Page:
Lincoln Park Neighborhood (Jovan J/Flickr. 2014. CC BY-NC-ND 2.0)
Chicago has long been a city of immigrants, and the foreign-born still make up 21 percent of the city’s population. But as Chicago’s and Illinois’- overall population continues to decline, so has the foreign born population, dropping nearly 10 per cent since 2000 to nearly 568,000 people, according to 2014 Census Bureau figures.

Despite Chicago’s population dip, the foreign-born population in Cook County has risen 3 percent to almost 1,100,000 since 2000, thanks mainly to growth in several of the area’s suburban regions.

Places like Wheeling, Naperville and Bolingbrook have seen impressive growth in their immigrant populations. Foreign-born Chicagoans continue to move to the outer regions and newly arriving immigrants bypass the city altogether and head straight for suburban areas.

Russians, Poles moving north

About 47 percent of Cook County’s foreign-born are from Latin America, 26 percent from Asia and 23 percent from Europe, according to the Census Bureau.

Magda Skumorska a new Wheeling resident, buys Polish groceries at Fresh Farms International Market.
Magda Skumorska a new Wheeling resident, buys
Polish groceries at Fresh Farms International Market.

For example, Wheeling Township is bursting with Russian and Polish culture, and its rooted in first-generation families moving there. From 2000 to 2014, Wheeling’s foreign-born population increased 21 percent.

Gary Aver previously worked as a realtor in Chicago, and opened a Re/Max Realty office in Wheeling in 2000. He witnessed the spike in Russians, namely Russian Jews, living in Buffalo Grove and surrounding areas during the 90s.

“Between 1993 and 2000 a lot of Russians moved here, many from Rogers Park,” he said.

Aver says Russians in Rogers Park, “about 95% of them Jewish,” were migrating to Northwest suburbs. Rogers Park, once a larger center of Jewish life, saw a closure of kosher shops and bookstores as people moved north.

Asians, Namely Chinese, moving south

Naperville, Chicago’s sprawling southwest suburb with some of the metro area’s most educated citizens, also saw a rise in it’s foreign born population over the past decade.  The Asian population is a significant contributor to this spike.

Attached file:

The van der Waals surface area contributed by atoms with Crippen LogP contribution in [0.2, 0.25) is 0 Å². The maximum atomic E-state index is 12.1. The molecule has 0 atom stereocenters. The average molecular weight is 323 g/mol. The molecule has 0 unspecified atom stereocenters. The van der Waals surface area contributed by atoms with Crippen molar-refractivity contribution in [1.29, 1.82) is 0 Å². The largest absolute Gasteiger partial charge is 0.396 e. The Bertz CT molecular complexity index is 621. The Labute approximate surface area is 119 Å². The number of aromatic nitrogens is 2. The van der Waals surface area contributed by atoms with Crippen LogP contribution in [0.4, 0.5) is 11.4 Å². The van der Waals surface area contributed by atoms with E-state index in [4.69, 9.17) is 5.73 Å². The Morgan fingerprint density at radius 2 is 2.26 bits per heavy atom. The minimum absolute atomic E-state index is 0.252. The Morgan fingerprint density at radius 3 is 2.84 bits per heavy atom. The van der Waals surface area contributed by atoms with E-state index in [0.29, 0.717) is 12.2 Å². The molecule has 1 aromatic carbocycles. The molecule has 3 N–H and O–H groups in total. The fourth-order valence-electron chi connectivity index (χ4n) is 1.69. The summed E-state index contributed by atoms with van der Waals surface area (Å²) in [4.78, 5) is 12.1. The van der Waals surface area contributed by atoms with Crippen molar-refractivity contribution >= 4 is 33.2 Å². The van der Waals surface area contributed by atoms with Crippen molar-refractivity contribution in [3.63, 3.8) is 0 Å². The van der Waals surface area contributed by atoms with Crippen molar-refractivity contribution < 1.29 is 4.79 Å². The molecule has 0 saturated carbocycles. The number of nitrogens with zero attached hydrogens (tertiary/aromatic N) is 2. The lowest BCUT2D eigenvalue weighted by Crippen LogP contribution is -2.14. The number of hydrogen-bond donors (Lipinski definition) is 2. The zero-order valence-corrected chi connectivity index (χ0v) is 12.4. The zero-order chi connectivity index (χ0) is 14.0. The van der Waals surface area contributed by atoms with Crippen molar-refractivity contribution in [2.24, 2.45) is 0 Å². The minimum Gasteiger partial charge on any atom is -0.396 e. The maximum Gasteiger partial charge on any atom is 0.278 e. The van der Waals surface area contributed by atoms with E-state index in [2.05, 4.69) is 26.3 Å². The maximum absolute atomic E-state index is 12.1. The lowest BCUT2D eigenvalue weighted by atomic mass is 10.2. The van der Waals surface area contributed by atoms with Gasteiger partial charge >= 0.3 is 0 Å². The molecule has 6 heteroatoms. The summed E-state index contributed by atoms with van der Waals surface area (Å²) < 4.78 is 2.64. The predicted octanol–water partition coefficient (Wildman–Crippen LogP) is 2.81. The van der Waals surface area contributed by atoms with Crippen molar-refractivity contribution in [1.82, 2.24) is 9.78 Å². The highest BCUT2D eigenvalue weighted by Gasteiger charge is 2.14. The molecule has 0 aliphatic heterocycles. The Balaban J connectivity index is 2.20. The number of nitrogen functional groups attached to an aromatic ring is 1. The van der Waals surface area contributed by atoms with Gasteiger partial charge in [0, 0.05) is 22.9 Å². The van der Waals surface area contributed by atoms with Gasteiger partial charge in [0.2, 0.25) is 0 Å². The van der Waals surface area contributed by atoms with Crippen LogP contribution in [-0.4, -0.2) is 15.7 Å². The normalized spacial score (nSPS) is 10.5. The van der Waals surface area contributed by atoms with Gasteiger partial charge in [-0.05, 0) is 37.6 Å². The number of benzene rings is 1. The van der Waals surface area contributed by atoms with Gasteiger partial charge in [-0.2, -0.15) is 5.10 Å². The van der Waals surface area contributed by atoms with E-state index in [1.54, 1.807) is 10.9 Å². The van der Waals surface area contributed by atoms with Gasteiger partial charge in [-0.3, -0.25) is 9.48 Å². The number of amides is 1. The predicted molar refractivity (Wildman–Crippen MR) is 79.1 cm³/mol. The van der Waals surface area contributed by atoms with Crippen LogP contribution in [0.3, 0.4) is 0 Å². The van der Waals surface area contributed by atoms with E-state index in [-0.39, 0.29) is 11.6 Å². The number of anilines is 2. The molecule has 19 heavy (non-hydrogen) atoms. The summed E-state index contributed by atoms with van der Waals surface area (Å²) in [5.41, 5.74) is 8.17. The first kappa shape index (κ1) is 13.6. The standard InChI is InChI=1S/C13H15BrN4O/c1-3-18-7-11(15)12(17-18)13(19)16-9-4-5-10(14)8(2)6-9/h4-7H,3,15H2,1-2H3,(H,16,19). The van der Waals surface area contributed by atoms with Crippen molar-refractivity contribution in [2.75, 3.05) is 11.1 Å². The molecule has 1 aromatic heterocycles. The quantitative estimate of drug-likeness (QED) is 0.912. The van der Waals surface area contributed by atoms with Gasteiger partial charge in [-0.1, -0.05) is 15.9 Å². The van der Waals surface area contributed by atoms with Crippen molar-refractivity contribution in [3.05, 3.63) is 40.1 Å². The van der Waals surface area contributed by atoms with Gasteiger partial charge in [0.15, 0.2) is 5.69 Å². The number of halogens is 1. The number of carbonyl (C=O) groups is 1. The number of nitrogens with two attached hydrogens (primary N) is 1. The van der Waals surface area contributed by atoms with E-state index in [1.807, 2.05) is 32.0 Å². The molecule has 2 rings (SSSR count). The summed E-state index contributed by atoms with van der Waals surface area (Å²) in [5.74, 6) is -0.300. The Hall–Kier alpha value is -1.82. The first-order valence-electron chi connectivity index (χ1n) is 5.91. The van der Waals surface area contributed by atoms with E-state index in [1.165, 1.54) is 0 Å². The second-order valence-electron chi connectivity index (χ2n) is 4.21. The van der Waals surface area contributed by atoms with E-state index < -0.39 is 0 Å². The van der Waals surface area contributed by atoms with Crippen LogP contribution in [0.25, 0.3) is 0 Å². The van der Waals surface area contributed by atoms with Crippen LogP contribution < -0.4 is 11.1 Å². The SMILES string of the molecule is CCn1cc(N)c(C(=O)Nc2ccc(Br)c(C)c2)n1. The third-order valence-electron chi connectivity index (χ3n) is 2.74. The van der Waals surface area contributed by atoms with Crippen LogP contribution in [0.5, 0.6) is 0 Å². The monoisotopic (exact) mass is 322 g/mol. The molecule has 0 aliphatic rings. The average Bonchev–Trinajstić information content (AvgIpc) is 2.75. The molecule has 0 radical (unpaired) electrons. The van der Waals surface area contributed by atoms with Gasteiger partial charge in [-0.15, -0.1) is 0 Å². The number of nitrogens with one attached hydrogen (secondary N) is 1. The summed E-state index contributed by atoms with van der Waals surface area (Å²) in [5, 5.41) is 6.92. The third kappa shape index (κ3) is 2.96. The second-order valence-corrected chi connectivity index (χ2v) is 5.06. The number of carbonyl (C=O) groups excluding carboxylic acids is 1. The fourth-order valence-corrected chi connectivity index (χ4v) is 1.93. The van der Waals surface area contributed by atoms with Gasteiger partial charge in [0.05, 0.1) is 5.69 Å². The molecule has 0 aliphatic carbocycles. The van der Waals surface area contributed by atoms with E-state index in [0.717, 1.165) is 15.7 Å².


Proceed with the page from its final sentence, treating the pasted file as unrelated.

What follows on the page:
According to the 2014 census, of the city’s 26,000 foreign born citizens, 64 percent, or 16,500 were born in Asia.

Naperville’s Asian population, namely Chinese, make up a third of the foreign-born Asians in the area. The other two-thirds were born in South Central Asia, mostly from India and Pakistan.

Naperville’s Chinese presence is so strong, the mayor appointed a community member, Bill Liu, as Chairman of Chinese Community Outreach in October 2013.

“The Chinese population [in Naperville] is 10 to 15 percent of the population,” Liu said. “People started coming 20 to 30 years ago, and the Chinese population was predominately from Taiwan.”

Bolingbrook’s Foreign-Born

According to the Census, Bolingbrook had 15, 000 foreign-born residents in 2014, more than 20 percent of the village’s population.  Fourteen years ago, in 2000, foreign-born residents made up 14 percent of the population.

The 2014 Census shows a split between the number of foreign-born people born in Asia and Latin and Central America. Of those born in Central America, the overwhelming majority—over 90 percent—are from Mexico.

Bolingbrook Mayor Roger Claar says the community is accommodating to Mexicans, and their presence is felt with the myriad Mexican restaurants and grocery stores in the area.  Even mainstream grocery stores are increasingly stocking Mexican products.

“People come here because it’s a very diverse community and one of the main reason the population grows is affordable housing,” Claar said.

“Money Magazine named us one of the top 50 places to live in the US because of many reasons, including our churches, education, jobs, healthcare and library facilities,” he said.

Bolingbrook, like Naperville and Wheeling, is bursting with a large foreign-born population, with unique communities carved to meet their needs.

As the Chicago’s population continues to shrink, immigrants are finding safety and affordability and just outside city limits.


The views expressed in this article are the author’s own and do not necessarily reflect Chicago Monitor’s editorial policy.


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